In 1976, legendary comic book artist Bernie Wrightson produced a series of paintings for a limited edition set of prints featuring key scenes from the tales of Edgar Allan Poe. The portfolio consisted of eight prints and was limited to an edition of 2000. Most of these prints were signed by Wrightson, who was then still using the first name “Berni” so as not to be confused with the Olympic gold medalist diver Bernie Wrightson.
For the series, Wrightson produced eight paintings. However, the first painting for “The Pit and the Pendulum” (above) proved to be too bright and could not be used by the printers as the thick impasto paint caused considerable glare. Wrightson replaced the image with a darker far more atmospheric picture. It is noticeable that the prints have a slightly darker less vibrant appearance than their original paintings.
Also, unlike some artists who have elaborately illustrated Poe’s classic tales in dark, gothic, monochromatic tones, Wrightson’s work has a dynamic, comic book style that brings Poe’s characters and their actions alive. Best known as the co-creator of Swamp Thing, Wrightson produced an enviable catalog of work during his life, including a series of rare and much sought after illustrations for Mary Shelley’s Frankenstein and the suitably-thrilling artwork for Stephen King’s The Cycle of the Werewolf.
‘The Pit and the Pendulum’: ‘I saw clearly the doom which had been prepared for me…’
‘Murders In The Rue Morgue’: ‘As the sailor looked in, the gigantic animal had seized Madame L’Espanaye by the hair…’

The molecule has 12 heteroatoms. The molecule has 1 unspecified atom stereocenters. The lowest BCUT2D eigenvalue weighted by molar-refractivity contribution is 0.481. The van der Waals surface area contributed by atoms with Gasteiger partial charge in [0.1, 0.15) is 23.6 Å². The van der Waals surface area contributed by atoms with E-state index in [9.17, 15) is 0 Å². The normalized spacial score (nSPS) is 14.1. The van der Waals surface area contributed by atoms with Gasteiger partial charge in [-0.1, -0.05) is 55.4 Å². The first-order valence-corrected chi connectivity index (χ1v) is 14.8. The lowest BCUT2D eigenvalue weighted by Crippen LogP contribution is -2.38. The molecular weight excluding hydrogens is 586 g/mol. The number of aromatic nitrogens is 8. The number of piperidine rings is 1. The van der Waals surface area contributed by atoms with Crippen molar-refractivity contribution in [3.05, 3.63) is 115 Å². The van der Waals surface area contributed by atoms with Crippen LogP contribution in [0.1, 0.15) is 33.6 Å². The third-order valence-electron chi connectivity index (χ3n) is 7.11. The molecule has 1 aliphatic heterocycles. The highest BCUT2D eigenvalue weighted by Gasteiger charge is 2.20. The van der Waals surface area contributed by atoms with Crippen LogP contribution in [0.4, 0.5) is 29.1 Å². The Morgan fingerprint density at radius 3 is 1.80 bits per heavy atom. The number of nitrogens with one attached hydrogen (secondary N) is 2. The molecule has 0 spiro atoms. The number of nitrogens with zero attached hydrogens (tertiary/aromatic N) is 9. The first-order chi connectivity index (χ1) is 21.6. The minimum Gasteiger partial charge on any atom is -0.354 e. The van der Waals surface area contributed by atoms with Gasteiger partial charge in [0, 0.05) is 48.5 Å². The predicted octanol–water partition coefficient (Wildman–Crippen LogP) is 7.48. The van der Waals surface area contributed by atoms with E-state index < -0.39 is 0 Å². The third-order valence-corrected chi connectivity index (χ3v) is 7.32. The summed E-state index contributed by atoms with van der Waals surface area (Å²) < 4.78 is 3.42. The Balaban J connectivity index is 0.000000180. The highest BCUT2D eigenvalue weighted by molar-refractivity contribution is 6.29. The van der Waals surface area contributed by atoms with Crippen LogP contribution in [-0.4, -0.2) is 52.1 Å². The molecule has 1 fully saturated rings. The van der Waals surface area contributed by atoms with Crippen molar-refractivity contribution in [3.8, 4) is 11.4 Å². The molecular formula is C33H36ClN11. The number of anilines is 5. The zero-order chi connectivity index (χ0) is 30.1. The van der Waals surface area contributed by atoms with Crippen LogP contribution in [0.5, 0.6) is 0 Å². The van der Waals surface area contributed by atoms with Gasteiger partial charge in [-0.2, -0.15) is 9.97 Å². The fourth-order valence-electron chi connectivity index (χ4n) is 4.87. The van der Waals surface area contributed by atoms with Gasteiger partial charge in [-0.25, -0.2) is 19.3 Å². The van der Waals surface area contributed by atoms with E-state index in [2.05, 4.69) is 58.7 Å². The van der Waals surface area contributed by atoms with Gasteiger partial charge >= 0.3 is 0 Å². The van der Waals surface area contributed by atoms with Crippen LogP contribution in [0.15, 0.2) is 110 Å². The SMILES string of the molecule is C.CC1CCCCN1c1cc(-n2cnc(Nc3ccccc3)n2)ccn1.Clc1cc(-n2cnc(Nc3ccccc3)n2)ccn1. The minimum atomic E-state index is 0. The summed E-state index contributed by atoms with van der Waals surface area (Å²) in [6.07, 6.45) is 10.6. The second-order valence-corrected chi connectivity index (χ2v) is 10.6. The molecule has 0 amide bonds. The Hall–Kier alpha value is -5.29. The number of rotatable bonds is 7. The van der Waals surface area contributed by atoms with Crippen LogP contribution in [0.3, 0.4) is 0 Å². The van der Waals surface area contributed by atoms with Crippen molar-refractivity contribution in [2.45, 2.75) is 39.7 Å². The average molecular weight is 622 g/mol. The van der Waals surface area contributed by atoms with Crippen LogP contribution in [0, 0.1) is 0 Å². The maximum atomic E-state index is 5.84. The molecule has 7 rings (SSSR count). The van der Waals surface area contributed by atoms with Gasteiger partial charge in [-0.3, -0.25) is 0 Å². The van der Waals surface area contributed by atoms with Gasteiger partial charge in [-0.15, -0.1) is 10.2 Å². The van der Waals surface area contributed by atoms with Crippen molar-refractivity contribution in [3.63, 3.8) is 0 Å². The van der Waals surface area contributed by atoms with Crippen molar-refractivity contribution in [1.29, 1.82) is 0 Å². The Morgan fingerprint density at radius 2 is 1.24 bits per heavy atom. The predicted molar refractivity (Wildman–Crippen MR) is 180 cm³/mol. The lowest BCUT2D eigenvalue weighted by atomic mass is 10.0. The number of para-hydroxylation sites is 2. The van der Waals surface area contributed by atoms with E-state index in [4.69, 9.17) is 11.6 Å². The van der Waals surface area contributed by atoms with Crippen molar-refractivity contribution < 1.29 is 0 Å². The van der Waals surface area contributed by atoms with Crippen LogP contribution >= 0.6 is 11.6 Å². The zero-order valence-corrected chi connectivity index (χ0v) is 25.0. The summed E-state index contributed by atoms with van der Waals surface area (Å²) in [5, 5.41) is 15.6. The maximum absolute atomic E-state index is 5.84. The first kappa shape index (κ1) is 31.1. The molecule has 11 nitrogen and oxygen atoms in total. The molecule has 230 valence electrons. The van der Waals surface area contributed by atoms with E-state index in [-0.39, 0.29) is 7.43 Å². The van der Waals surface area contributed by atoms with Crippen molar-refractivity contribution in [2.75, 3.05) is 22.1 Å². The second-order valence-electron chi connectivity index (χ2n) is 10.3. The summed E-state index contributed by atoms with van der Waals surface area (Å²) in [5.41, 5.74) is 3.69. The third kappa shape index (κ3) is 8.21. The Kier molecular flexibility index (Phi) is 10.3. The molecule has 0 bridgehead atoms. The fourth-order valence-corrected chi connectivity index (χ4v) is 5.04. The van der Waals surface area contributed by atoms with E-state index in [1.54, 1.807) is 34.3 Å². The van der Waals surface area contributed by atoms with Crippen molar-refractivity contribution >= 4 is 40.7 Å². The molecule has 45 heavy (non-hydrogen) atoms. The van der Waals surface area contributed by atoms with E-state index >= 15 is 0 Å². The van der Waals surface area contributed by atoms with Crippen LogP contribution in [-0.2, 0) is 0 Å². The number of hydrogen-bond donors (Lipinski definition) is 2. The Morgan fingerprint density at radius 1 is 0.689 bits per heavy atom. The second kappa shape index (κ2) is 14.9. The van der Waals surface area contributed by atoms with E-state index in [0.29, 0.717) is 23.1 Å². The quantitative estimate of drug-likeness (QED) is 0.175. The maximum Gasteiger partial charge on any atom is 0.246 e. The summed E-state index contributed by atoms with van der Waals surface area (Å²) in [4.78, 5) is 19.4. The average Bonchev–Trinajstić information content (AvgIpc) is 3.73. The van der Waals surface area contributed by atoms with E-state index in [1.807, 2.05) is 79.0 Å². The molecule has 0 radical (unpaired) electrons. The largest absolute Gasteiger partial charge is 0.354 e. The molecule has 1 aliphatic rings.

‘The Tell-Tale Heart’: ‘Villains!’ I shrieked, ‘dissemble no more! I admit the deed! - tear up the planks! - here, here! - it is the beating of his hideous heart!’
‘The Back Cat’: ‘She fell dead upon the spot, without a groan.’
‘The Premature Burial’: ‘The boundaries which divide Life from Death are at best shadowy and vague. Who shall say where the one ends, and the other begins?’
‘The Masque Of The Red Death’: ‘Seize and unmask him - that we may know whom we have to hang at sunrise, from the battlements!’
‘The Cask Of Amontillado’: ‘For the love of God, Montressor!’ ‘Yes,’ I said, ‘for the love of God!’
‘Descent Into The Maelstrom’: ‘...I began to reflect how magnificent a thing it was to die in such a manner…’
Via Monster Brains.
Previously on Dangerous Minds:
Macabre, gothic illustrations for Edgar Allan Poe’s ‘Tales of Mystery and Imagination’
Aubrey Beardsley’s ‘obscene’ drawings for Oscar Wilde, Edgar Allan Poe, and ‘Lysistrata’ (NSFW)
Dames, Dracula, & the devil: The erotic fumetti of Italian artist Alessandro Biffignandi
Thrill to ‘The Occult Files of Doctor Spektor,’ forgotten comic book hero
Thrill to the covers of Boris Karloff’s ‘Tales of Mystery’ comic